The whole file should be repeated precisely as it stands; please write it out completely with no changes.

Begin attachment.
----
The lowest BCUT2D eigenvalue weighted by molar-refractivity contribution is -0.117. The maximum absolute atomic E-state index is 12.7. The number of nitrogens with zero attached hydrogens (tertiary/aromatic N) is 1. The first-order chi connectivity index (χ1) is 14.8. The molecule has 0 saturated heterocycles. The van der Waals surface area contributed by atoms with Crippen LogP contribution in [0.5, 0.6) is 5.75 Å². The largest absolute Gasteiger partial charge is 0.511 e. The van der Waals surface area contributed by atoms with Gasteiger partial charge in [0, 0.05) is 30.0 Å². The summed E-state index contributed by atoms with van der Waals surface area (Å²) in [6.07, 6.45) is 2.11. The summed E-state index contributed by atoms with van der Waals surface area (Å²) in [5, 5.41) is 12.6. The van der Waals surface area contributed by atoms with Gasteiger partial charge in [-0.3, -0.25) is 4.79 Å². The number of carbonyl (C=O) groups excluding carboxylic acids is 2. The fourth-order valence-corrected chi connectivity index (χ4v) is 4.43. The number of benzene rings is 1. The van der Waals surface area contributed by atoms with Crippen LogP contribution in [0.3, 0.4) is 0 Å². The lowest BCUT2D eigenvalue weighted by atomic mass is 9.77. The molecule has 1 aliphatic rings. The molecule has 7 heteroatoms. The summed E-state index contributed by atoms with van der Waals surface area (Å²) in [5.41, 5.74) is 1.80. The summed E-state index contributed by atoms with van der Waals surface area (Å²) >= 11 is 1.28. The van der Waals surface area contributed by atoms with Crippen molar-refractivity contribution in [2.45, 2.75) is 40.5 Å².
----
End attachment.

The lowest BCUT2D eigenvalue weighted by molar-refractivity contribution is -0.117. The maximum absolute atomic E-state index is 12.7. The number of nitrogens with zero attached hydrogens (tertiary/aromatic N) is 1. The first-order chi connectivity index (χ1) is 14.8. The molecule has 0 saturated heterocycles. The van der Waals surface area contributed by atoms with Crippen LogP contribution in [0.5, 0.6) is 5.75 Å². The largest absolute Gasteiger partial charge is 0.511 e. The van der Waals surface area contributed by atoms with Gasteiger partial charge in [0, 0.05) is 30.0 Å². The summed E-state index contributed by atoms with van der Waals surface area (Å²) in [6.07, 6.45) is 2.11. The summed E-state index contributed by atoms with van der Waals surface area (Å²) in [5, 5.41) is 12.6. The van der Waals surface area contributed by atoms with Gasteiger partial charge in [-0.3, -0.25) is 4.79 Å². The number of carbonyl (C=O) groups excluding carboxylic acids is 2. The fourth-order valence-corrected chi connectivity index (χ4v) is 4.43. The number of benzene rings is 1. The van der Waals surface area contributed by atoms with Crippen LogP contribution in [0.3, 0.4) is 0 Å². The lowest BCUT2D eigenvalue weighted by atomic mass is 9.77. The molecule has 1 aliphatic rings. The molecule has 7 heteroatoms. The summed E-state index contributed by atoms with van der Waals surface area (Å²) in [5.41, 5.74) is 1.80. The summed E-state index contributed by atoms with van der Waals surface area (Å²) >= 11 is 1.28. The van der Waals surface area contributed by atoms with Crippen molar-refractivity contribution in [2.45, 2.75) is 40.5 Å².